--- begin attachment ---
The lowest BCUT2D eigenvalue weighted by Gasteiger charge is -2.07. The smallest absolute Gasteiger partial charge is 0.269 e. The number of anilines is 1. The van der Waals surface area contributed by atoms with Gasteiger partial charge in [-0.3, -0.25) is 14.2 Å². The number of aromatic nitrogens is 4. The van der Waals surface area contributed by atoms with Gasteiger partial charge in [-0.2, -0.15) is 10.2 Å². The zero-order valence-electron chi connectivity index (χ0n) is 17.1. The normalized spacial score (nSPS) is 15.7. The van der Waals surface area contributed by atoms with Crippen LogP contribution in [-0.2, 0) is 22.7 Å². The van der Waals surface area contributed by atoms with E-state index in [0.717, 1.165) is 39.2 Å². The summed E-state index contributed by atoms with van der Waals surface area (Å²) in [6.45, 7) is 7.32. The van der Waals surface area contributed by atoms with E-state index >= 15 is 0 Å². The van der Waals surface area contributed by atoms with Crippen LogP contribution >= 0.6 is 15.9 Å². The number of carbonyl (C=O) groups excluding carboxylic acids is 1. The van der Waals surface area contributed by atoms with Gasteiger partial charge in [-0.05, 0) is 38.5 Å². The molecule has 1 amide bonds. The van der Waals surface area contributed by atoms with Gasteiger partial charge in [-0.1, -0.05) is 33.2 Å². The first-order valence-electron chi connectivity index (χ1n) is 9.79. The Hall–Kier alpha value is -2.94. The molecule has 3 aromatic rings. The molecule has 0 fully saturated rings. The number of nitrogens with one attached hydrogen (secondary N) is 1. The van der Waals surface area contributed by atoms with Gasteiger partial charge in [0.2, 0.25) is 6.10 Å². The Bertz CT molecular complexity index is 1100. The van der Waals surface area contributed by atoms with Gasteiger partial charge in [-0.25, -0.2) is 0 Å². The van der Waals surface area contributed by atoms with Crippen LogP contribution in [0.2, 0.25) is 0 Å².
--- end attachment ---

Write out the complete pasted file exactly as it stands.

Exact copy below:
The lowest BCUT2D eigenvalue weighted by Gasteiger charge is -2.07. The smallest absolute Gasteiger partial charge is 0.269 e. The number of anilines is 1. The van der Waals surface area contributed by atoms with Gasteiger partial charge in [-0.3, -0.25) is 14.2 Å². The number of aromatic nitrogens is 4. The van der Waals surface area contributed by atoms with Gasteiger partial charge in [-0.2, -0.15) is 10.2 Å². The zero-order valence-electron chi connectivity index (χ0n) is 17.1. The normalized spacial score (nSPS) is 15.7. The van der Waals surface area contributed by atoms with Crippen LogP contribution in [-0.2, 0) is 22.7 Å². The van der Waals surface area contributed by atoms with E-state index in [0.717, 1.165) is 39.2 Å². The summed E-state index contributed by atoms with van der Waals surface area (Å²) in [6.45, 7) is 7.32. The van der Waals surface area contributed by atoms with E-state index >= 15 is 0 Å². The van der Waals surface area contributed by atoms with Crippen LogP contribution >= 0.6 is 15.9 Å². The number of carbonyl (C=O) groups excluding carboxylic acids is 1. The van der Waals surface area contributed by atoms with Gasteiger partial charge in [-0.05, 0) is 38.5 Å². The molecule has 1 amide bonds. The van der Waals surface area contributed by atoms with Gasteiger partial charge in [-0.1, -0.05) is 33.2 Å². The first-order valence-electron chi connectivity index (χ1n) is 9.79. The Hall–Kier alpha value is -2.94. The molecule has 3 aromatic rings. The molecule has 0 fully saturated rings. The number of nitrogens with one attached hydrogen (secondary N) is 1. The van der Waals surface area contributed by atoms with Gasteiger partial charge in [0.2, 0.25) is 6.10 Å². The Bertz CT molecular complexity index is 1100. The van der Waals surface area contributed by atoms with Gasteiger partial charge in [-0.25, -0.2) is 0 Å². The van der Waals surface area contributed by atoms with Crippen LogP contribution in [0.2, 0.25) is 0 Å².